Thursday, October 14, 2004

Why philosophy is important

I find it surprising that most people don't have any interest in philosophy. True, there are many people who have concerns about day-to-day survival that trump their curiosities, but I think that accounts for a minority of philosophic apathists. Maybe it's the fact that the high school education system spends no time studying the subject. Who knows?*

Well, here's why I think philosophy is important.

Among other things, philosophy tries to answer the following questions:

How can I know things about the world?

How can I tell if I'm deluding myself?

What is good behavior?

Are each of my activities consistent with one another, or are they canceling each other out?

If the answers to these questions aren't interesting to you, read no further!

How can I know things about the world?
If I tell you that there will be an earthquake tomorrow because I "feel it in my bones," do you believe me? Can people know things by feeling them? Most people would say so, even though science disagrees.

What happens when two people, independent of any objective evidence, make contradictory predictions because they both "feel" they are right? What if Bob feels that God will appoint George W. Bush to a second term, and Bill feels that God must sway the election to Kerry? This kind of "feeling for the truth" happens all the time, and inevitably one of them is wrong. It's not unusual for a person to feel something is true when it isn't. If this happens so frequently, isn't it possible that "feeling the truth" isn't any better than a blind guess? Of course, with millions of people "feeling" reality with their emotions, eventually someone feels something to be true that actually is. Then you hear about it in the know-nothing media.

So how can we know things? For that matter, what is knowledge? This is an important branch of philosophy known as epistemology.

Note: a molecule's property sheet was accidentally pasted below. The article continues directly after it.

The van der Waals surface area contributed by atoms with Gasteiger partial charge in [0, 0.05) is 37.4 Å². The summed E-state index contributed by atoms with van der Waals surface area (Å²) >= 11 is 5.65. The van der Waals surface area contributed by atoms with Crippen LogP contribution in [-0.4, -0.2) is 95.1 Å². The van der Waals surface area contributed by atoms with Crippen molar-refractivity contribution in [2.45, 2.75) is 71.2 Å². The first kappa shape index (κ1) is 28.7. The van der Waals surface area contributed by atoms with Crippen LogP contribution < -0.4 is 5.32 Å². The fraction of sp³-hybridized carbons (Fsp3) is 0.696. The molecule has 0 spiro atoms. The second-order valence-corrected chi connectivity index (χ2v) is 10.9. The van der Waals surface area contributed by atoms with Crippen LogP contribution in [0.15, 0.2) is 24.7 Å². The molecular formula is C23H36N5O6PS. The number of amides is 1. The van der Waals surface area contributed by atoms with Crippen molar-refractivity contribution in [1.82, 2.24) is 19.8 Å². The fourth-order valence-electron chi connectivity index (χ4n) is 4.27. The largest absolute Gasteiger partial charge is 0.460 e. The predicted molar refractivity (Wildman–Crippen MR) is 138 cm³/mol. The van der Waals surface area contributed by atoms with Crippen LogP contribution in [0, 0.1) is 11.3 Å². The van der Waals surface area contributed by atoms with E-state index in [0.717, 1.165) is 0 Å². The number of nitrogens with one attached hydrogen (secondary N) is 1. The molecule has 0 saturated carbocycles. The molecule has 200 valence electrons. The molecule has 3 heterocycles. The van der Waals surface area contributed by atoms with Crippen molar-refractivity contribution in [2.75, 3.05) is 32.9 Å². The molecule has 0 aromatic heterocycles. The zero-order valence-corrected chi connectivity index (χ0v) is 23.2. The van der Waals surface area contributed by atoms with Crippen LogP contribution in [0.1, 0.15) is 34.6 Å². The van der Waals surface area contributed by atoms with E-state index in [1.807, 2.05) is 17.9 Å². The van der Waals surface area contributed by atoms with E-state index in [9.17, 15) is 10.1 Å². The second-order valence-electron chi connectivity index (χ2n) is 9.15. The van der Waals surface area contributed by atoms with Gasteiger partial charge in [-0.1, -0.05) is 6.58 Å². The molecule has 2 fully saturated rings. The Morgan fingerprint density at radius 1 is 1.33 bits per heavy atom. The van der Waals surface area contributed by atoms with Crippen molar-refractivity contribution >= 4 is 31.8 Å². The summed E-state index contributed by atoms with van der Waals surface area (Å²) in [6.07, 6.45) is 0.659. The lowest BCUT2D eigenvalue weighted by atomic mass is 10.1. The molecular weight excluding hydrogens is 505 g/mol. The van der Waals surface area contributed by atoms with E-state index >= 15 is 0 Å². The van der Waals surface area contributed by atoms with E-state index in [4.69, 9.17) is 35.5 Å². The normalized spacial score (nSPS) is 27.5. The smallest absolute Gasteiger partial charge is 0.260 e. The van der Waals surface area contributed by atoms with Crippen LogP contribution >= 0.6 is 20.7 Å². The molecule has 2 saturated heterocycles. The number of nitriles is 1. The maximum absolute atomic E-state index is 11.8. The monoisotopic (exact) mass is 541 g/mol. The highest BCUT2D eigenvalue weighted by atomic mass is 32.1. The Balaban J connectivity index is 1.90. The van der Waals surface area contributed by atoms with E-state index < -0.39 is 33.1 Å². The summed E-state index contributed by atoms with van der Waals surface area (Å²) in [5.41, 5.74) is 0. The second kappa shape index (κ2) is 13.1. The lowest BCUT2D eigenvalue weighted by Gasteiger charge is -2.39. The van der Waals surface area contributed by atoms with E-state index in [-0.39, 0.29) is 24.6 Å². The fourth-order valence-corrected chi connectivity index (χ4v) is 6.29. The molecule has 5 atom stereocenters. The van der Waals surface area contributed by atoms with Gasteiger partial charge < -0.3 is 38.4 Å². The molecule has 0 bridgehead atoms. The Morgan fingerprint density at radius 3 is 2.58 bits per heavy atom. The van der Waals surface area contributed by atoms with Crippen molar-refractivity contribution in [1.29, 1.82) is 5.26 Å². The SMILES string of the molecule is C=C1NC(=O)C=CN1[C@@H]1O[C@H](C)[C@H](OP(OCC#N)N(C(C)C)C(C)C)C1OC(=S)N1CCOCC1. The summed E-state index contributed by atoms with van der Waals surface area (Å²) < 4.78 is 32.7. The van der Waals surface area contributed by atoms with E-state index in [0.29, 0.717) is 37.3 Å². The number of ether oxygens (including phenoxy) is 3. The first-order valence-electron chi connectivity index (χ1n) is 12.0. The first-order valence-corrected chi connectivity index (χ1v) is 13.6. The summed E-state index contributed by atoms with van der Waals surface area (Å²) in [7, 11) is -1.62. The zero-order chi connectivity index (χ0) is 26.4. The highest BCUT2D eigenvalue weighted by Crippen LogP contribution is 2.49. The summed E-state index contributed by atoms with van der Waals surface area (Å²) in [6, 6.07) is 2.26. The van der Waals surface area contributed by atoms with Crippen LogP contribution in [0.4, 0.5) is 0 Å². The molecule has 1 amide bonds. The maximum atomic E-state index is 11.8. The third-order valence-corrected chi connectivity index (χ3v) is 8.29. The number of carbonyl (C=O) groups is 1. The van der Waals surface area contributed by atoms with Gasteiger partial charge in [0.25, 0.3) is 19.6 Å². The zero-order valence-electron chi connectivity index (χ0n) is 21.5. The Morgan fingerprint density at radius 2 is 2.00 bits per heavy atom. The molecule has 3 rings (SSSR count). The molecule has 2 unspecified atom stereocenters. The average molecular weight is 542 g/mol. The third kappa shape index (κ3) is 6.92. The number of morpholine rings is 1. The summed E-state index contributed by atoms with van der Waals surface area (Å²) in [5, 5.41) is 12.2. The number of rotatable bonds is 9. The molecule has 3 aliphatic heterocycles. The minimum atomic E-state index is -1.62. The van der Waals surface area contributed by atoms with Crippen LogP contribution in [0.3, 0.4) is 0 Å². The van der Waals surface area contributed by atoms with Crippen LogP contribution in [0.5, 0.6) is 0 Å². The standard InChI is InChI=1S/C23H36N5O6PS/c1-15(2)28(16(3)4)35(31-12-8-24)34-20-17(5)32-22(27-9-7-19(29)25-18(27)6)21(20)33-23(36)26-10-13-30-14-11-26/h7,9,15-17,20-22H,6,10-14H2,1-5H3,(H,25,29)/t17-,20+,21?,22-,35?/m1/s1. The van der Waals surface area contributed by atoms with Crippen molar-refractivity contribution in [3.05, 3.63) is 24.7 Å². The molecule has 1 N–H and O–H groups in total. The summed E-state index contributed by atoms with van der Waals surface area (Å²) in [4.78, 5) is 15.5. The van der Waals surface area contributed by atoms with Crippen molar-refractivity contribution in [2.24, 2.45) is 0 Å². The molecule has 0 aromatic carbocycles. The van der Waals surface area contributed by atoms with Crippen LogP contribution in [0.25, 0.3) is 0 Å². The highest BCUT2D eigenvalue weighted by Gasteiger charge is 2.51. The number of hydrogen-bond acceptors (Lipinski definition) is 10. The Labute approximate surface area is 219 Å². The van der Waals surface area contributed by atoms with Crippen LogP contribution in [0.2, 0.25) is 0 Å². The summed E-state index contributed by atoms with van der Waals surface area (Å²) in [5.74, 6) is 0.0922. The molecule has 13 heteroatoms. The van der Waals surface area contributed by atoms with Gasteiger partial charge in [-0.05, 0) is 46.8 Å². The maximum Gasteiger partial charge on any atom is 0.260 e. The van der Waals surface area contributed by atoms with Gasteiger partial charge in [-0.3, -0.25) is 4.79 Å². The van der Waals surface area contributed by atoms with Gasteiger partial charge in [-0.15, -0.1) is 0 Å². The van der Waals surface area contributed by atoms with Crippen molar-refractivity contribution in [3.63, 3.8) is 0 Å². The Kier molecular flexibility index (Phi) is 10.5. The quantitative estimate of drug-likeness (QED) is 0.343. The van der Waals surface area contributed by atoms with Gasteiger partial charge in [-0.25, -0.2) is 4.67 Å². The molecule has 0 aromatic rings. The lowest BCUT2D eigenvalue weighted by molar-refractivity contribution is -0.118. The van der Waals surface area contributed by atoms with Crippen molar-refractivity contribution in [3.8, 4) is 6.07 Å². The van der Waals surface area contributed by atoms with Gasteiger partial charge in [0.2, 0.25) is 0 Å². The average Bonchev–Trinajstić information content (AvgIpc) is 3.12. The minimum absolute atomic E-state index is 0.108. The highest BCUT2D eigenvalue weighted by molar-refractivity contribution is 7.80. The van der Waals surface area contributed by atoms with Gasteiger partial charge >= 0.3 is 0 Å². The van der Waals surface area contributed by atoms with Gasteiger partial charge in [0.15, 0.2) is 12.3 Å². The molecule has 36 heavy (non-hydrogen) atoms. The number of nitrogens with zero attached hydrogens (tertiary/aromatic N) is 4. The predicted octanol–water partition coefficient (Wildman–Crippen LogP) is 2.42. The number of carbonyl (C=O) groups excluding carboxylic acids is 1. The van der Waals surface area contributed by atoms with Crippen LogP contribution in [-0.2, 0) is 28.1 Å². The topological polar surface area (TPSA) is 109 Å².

Can we use reason to prove that science is the only way to know anything?

Seems kind of important to me.

Ideological Consistency
I've discussed this issue previously in my blog, vis-a-vis Christian philosophy: who would Jesus bomb? Don't let me give you the impression that only religious people have consistency problems. We all do. It's not an easy problem to solve.

Here's a more lucid description of the issue. A person generally subscribes to the truth of certain propositions, like one should do unto others as you would have done to yourself, or kill them all and let God sort them out. But what happens if the propositions are contradictory? In that case, our good works cancel out our evil/bad works, e.g., the good work we do by following the Golden Rule might be undone by careless application of the death penalty.

On these matters, we must never proceed by blindly taking instructions from someone else. We must always question the philosophical bases of our actions.

The way to approach this problem is to carefully examine the logical relationships between your principles. What do our words really mean? If we can't even define the meaning of our words and our principles, how can we possibly know if they're contradictory?

What is good?
It is absolutely vital that we each try to answer this question. I think it is totally irresponsible to simply accept a definition of what is good without due contemplation and without reason. You might doubt whether reason and experience are enough to answer such philosophical questions. This is a reasonable starting point, but it's not an excuse not to try.

"Most of philosophy is bunk"
As a subscriber to one particular philosophy, logical positivism, I think this statement is actually quite true. Nonetheless, the great abundance of balderdash isn't a justification to ignore philosophical questions. You can't just say something is bunk without just cause.

Feeling alive
Some people get their thrills by bungee-jumping off a thousand-foot bridge. It's a way of making contact with reality, of feeling alive. For me, philosophy has the same effect. By studying reality and coming to terms with the cosmos in the most honest way possible, I feel as if I'm making an almost spiritual connection with the universe.




*Am I supposed to use a question mark after a rhetorical question? Maybe I need a new symbol...

3 comments:

rob said...

Use this one Doc (:)) cause I don't know what else it could be.Is it consternation or something(:))
I like it it works.
Sorry I can't help myself.I'm somewhat silly.
Seriously,I added a link to your blog. A while back I inquired if it would be OK and I didn't hear so what do I do(:)).I add it anyway and figure if it's not OK you could file a lawsuit or something to have me cease and desist.
Thanks Doc it's always a pleasure.
Roberto

rob said...

Oh yea I think philosophy is very important too.I think most people practice a sort of unquantified reactive type philosophy for the most part.Even as I constantly try to define my own philosophy I find it is not static mostly because of the constant learning that takes place.I absolutely love it even though I drive myself (and others a little nuts sometimes)(short drive it is)
You've got a great site Doc.

Doctor Logic said...

Hi rob,

Sure, go ahead and post a link to my blog.

Thanks for stopping by!

doctor(logic)